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CTinker

Asset Allocations

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First of all thanks for helping me find NEA Direct Invest with Security Benefit.  My account is up and running and it seems to be a good deal so far.  I've made it through the Boglehead's books and realize I could make a simple three fund portfolio and want to follow their investment philosophy (mostly).  The Direct Invest Plan has the following Vanguard funds:

  • VBILX -  Intermediate Bond Index
  • VTIAX-  Total International Stock
  • VTSAX- Total Stock Market (US)
  • VIMAX- Mid Cap Index 
  • VSMAX - Small Cap Index.

Now I could create a simple Lazy Portfolio out of these but I am 34 and don't feel I need a lot of bonds because I have a pension that is pretty well funded.  I put together a spreadsheet with the Maine Pension calculation that gives me the piece of mind that if I work til 65 I believe I could retire without extra contributions. A snaps of the table is below and I used the current contract and today's dollars for assumptions.

Age Years of Service Pension Monthly
40 12 $14,035 $1,170
50 22 $36,211 $3,018
55 27 $49,530 $4,128
60 32 $64,735 $5,395
65 37 $81,740 $6,812

Am I misguided if I think this allows me to take more risk?  My current Asset Allocation is 47%US Stock, 48% International, and 5% bonds.  Now I have briefly looked into the possibility of adding the small cap index into my 403b because they have been historically better than the Total Stock Market.  Two Questions:

How do you factor in your pension into your investment strategy?

Do you all prefer simplicity or do you dabble in factor investing?

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I have the same Direct Invest option as you and it's great. I'm 5 years older and have it set up to 60/40 and it rebalances on my birthday.  ( Great feature direct invest!). I couldn't decide on a allocation so I went with 60/40 figuring I could be doing MUCH worse in a hideous high fee 403b.  I don't mess with small cap in fact I barely pay attention to the account at all and try myself busy with other things :).  Have a pension too and am planning on using my roth 403b and 457 in around 5-6 years because I m thinking with two pensions (wife) that our retirement tax bracket could be similar to our working tax bracket.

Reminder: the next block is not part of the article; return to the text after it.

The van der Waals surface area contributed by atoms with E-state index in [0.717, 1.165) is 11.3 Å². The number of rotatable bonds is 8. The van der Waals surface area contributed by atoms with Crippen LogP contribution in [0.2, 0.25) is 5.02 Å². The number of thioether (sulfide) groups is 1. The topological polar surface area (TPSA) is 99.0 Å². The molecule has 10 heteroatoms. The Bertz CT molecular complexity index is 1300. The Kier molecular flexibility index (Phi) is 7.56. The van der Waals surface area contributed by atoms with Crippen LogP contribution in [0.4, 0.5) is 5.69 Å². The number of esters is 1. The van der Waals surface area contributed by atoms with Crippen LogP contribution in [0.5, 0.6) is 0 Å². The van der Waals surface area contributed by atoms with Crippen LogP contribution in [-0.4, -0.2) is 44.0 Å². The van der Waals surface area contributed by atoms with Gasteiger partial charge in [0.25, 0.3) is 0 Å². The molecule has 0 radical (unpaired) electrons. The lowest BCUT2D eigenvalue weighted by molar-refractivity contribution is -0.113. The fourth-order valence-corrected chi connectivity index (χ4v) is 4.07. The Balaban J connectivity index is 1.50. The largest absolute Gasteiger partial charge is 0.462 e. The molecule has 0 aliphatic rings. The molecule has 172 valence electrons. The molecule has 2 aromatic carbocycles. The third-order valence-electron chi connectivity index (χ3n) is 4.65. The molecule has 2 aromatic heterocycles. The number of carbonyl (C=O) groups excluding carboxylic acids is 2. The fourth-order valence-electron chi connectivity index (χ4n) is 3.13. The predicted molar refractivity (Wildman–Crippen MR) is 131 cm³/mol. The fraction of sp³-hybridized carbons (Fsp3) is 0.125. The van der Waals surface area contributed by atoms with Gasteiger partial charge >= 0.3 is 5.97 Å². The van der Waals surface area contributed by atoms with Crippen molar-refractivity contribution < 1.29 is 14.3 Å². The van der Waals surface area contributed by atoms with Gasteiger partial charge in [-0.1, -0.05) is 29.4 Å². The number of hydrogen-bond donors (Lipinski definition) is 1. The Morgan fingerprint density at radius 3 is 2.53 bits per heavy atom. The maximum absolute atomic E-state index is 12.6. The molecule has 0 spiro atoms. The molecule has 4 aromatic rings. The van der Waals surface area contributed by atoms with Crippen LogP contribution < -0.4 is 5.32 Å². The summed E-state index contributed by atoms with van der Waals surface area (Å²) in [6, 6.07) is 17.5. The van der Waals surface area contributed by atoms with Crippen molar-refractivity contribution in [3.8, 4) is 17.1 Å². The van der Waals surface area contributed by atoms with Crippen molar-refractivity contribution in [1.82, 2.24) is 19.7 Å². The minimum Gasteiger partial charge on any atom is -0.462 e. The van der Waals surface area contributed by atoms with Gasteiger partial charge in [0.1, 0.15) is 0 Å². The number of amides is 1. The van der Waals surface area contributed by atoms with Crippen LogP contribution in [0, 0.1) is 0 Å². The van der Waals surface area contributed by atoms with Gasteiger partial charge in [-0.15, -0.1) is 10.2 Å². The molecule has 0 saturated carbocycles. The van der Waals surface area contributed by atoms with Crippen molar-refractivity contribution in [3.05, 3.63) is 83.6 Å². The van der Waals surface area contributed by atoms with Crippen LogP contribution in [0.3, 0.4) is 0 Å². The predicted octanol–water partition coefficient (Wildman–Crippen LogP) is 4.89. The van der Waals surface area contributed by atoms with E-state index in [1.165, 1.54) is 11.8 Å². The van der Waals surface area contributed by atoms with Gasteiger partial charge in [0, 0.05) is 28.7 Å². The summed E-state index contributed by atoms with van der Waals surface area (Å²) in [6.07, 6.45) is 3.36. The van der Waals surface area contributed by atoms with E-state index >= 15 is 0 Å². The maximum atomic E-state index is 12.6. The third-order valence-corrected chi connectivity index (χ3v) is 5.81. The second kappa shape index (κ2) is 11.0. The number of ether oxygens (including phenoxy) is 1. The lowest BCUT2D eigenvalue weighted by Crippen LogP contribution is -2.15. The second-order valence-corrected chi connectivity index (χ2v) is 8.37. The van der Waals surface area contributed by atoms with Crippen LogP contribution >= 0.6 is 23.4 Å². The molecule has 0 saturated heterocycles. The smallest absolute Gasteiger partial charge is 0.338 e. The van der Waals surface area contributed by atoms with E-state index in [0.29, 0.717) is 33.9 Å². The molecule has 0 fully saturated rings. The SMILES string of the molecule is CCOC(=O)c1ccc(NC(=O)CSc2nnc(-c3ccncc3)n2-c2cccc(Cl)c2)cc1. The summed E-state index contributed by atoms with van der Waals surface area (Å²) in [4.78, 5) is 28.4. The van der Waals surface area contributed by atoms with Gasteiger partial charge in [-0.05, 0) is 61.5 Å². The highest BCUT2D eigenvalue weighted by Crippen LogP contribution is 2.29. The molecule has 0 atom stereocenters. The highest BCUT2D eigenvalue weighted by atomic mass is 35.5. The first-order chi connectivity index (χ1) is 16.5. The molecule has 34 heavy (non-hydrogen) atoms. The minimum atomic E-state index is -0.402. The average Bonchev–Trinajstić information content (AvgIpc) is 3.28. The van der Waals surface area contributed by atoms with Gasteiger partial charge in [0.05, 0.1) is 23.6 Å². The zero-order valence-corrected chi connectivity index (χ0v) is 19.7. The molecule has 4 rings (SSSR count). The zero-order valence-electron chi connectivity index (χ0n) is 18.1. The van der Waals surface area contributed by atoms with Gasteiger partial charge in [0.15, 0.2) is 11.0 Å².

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The Callan Period Table of Investment Returns shows how the returns of the various asset classes varies from year to year.  https://www.callan.com/research/2020-classic-periodic-table/ It makes sense to me to concentrate on the Total Stock Market fund and not bother trying to guess what will outperform it. The 3 Fund Portfolio also is very diversified and adding a small cap index fund is a bet that may or may not pay off.

I’ve been investing (and retired almost) for over 30 years and don’t have  one of the Lazy Portfolios, but often wish I did. Our funds are mostly index funds and I try to keep the asset classes balanced close to that of TSM (growth/value, large cap/small cap). I’ve often seen TSM, which I have a lot of, beat the return of many of my funds.

I don’t think you need to factor your pension into your asset allocation. Your pension is not a certainty. Hopefully not, but it’s possible that you won’t be able or want to work for a full pension. Your pension will factor in to when it and your investments will support you in retirement. Your asset allocation should be based on years to retirement, and your risk profile. How nervous are you when the stock market drops 50%? Most of don’t know how we’ll react until we experience it, so that’s something to think about.

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Hi CT,